Swapping One Geo-Political Risk for Another

Investors’ respite from macro concerns was very short-lived. Returning from the New Year’s holiday last Thursday, the market was celebrating the pending signing of a phase-one trade deal with China. Less than 24 hours later, the macro landscape changed dramatically following the airstrike on Major General Qassem Soleimani, leader of the foreign wing of Iran’s Islamic Revolutionary Guard Corps. What do we believe some of the implications of renewed Mideast tensions could be and how should investors respond?

  • Global risk premia will increase. This is a fancy way of saying P/E multiples could fall if investors are willing to pay less for a dollar of companies’ earnings. It’s cliché to say the markets were priced to perfection, but following last years’ gains and particularly the S&P 500’s 10% 4th quarter advance, the market’s P/E multiple (18.5x consensus 2020 earnings) had become stretched. The paradox of risk is that when little risk is priced in, investors are most at risk of being blindsided. We now have a risk to focus on, which can be healthy.
  • Earnings should not be much affected. Despite the geopolitical and human ramifications, we don’t believe heightened tensions in the Gulf will bring down corporate earnings. Analysts’ consensus expect calendar year 2020 S&P 500 earnings to rise close to 9%, to $177. In Haverford’s estimation, earnings were never set to rise that much, coming in closer to $170 (+5%). One reason earnings should be resilient, is that the U.S. economy is no longer as captive to foreign oil as it once was.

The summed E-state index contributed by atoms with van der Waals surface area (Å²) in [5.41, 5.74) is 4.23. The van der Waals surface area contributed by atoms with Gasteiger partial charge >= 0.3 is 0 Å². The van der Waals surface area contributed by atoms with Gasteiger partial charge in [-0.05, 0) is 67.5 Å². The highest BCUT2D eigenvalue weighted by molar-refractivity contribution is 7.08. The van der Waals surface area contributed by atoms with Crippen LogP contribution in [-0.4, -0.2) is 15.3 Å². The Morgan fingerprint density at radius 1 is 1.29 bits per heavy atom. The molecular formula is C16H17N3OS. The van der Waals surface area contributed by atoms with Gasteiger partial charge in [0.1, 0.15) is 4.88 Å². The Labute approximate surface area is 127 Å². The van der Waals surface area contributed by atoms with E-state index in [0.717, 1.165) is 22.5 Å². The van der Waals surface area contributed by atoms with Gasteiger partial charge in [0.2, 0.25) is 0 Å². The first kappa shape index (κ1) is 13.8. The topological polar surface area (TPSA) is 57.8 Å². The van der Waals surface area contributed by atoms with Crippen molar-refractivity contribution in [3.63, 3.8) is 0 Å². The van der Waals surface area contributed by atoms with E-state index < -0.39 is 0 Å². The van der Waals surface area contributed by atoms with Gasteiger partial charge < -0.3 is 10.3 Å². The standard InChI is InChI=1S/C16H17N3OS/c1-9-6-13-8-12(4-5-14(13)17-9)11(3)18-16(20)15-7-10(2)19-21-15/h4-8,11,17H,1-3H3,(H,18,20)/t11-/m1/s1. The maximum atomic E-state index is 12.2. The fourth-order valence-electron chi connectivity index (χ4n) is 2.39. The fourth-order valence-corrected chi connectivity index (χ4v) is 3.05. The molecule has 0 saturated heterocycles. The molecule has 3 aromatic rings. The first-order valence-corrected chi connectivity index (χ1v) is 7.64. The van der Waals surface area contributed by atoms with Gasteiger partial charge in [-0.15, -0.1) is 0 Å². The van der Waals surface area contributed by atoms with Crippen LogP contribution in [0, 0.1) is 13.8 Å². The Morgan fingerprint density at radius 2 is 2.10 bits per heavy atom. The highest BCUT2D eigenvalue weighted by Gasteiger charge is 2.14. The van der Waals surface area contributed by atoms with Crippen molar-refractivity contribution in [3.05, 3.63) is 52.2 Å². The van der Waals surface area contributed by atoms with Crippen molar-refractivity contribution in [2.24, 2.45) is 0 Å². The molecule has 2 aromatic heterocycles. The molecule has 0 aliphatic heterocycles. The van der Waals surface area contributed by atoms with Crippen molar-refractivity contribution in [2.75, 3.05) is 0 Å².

• The threat from higher oil prices is not the menace it once was. The United States is a leader in energy production and we have an economic base levered to natural gas. Significantly higher oil prices will only entice more domestic production. That said, we cannot be cavalier regarding the risk of rising commodity prices.
  • Higher inflation expectations could put a damper on things. We pointed out in the 2020 Outlook that the expectation for low inflation has provided the Federal Reserve and other central banks room to maneuver. Central banks have been able to ease monetary policy and provide ample liquidity, which is beneficial to markets and economic activity. Any type of inflation scare, which we don’t expect though the possibility has risen, would pressure the markets.
  • Investors have dealt with Mideast turmoil for generations. Unfortunately, the Persian Gulf and surrounding region have been a tinderbox since before modern map lines were drawn. We are optimistic that despite the United States response to the attack against our embassy in Iraq, with a targeted strike against the Iranian General, cooler heads will prevail and a larger conflict can be avoided. President Trump is mercurial, but one thing that both detractors and supporters will likely agree on: President Trump campaigned on not being a War Hawk. The President is extremely hesitant to increase “foreign entanglements.” Regardless of domestic politics, the Mideast will remain a risk and that is just the reality investors will have to deal with.

The threat from higher oil prices is not the menace it once was.